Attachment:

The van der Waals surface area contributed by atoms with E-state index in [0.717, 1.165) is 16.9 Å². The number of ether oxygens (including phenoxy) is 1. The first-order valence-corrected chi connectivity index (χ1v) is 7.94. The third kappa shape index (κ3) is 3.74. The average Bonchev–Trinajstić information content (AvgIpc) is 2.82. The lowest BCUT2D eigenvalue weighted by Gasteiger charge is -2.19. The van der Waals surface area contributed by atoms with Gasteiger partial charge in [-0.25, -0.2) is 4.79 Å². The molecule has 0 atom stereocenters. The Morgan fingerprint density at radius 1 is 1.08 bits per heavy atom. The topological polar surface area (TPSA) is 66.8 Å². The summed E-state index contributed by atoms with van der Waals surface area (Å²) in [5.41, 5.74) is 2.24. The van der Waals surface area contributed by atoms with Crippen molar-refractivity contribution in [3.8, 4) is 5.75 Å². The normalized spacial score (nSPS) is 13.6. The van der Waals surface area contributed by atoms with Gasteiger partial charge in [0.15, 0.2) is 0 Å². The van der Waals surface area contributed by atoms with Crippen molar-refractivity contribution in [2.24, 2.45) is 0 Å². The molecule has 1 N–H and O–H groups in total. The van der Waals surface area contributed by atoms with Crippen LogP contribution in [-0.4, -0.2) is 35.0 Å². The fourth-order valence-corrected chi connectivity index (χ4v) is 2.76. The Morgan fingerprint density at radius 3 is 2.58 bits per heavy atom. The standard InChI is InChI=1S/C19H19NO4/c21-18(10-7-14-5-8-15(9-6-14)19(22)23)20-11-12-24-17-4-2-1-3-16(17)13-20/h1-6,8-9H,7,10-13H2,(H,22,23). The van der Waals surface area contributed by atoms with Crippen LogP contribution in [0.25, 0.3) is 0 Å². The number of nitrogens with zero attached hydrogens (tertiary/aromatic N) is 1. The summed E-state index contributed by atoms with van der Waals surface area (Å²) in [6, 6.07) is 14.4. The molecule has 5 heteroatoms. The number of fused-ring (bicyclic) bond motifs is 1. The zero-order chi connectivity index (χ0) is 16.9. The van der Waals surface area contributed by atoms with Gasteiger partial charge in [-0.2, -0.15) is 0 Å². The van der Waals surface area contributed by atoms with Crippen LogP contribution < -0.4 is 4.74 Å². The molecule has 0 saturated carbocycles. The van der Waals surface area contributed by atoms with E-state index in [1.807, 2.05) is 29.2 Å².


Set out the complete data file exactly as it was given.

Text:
The van der Waals surface area contributed by atoms with E-state index in [0.717, 1.165) is 16.9 Å². The number of ether oxygens (including phenoxy) is 1. The first-order valence-corrected chi connectivity index (χ1v) is 7.94. The third kappa shape index (κ3) is 3.74. The average Bonchev–Trinajstić information content (AvgIpc) is 2.82. The lowest BCUT2D eigenvalue weighted by Gasteiger charge is -2.19. The van der Waals surface area contributed by atoms with Gasteiger partial charge in [-0.25, -0.2) is 4.79 Å². The molecule has 0 atom stereocenters. The Morgan fingerprint density at radius 1 is 1.08 bits per heavy atom. The topological polar surface area (TPSA) is 66.8 Å². The summed E-state index contributed by atoms with van der Waals surface area (Å²) in [5.41, 5.74) is 2.24. The van der Waals surface area contributed by atoms with Crippen molar-refractivity contribution in [3.8, 4) is 5.75 Å². The normalized spacial score (nSPS) is 13.6. The van der Waals surface area contributed by atoms with Gasteiger partial charge in [0.15, 0.2) is 0 Å². The van der Waals surface area contributed by atoms with Crippen molar-refractivity contribution in [2.24, 2.45) is 0 Å². The molecule has 1 N–H and O–H groups in total. The van der Waals surface area contributed by atoms with Crippen LogP contribution in [-0.4, -0.2) is 35.0 Å². The fourth-order valence-corrected chi connectivity index (χ4v) is 2.76. The Morgan fingerprint density at radius 3 is 2.58 bits per heavy atom. The standard InChI is InChI=1S/C19H19NO4/c21-18(10-7-14-5-8-15(9-6-14)19(22)23)20-11-12-24-17-4-2-1-3-16(17)13-20/h1-6,8-9H,7,10-13H2,(H,22,23). The van der Waals surface area contributed by atoms with Crippen LogP contribution in [0.25, 0.3) is 0 Å². The number of nitrogens with zero attached hydrogens (tertiary/aromatic N) is 1. The summed E-state index contributed by atoms with van der Waals surface area (Å²) in [6, 6.07) is 14.4. The molecule has 5 heteroatoms. The number of fused-ring (bicyclic) bond motifs is 1. The zero-order chi connectivity index (χ0) is 16.9. The van der Waals surface area contributed by atoms with Gasteiger partial charge in [-0.2, -0.15) is 0 Å². The van der Waals surface area contributed by atoms with Crippen LogP contribution < -0.4 is 4.74 Å². The molecule has 0 saturated carbocycles. The van der Waals surface area contributed by atoms with E-state index in [1.807, 2.05) is 29.2 Å².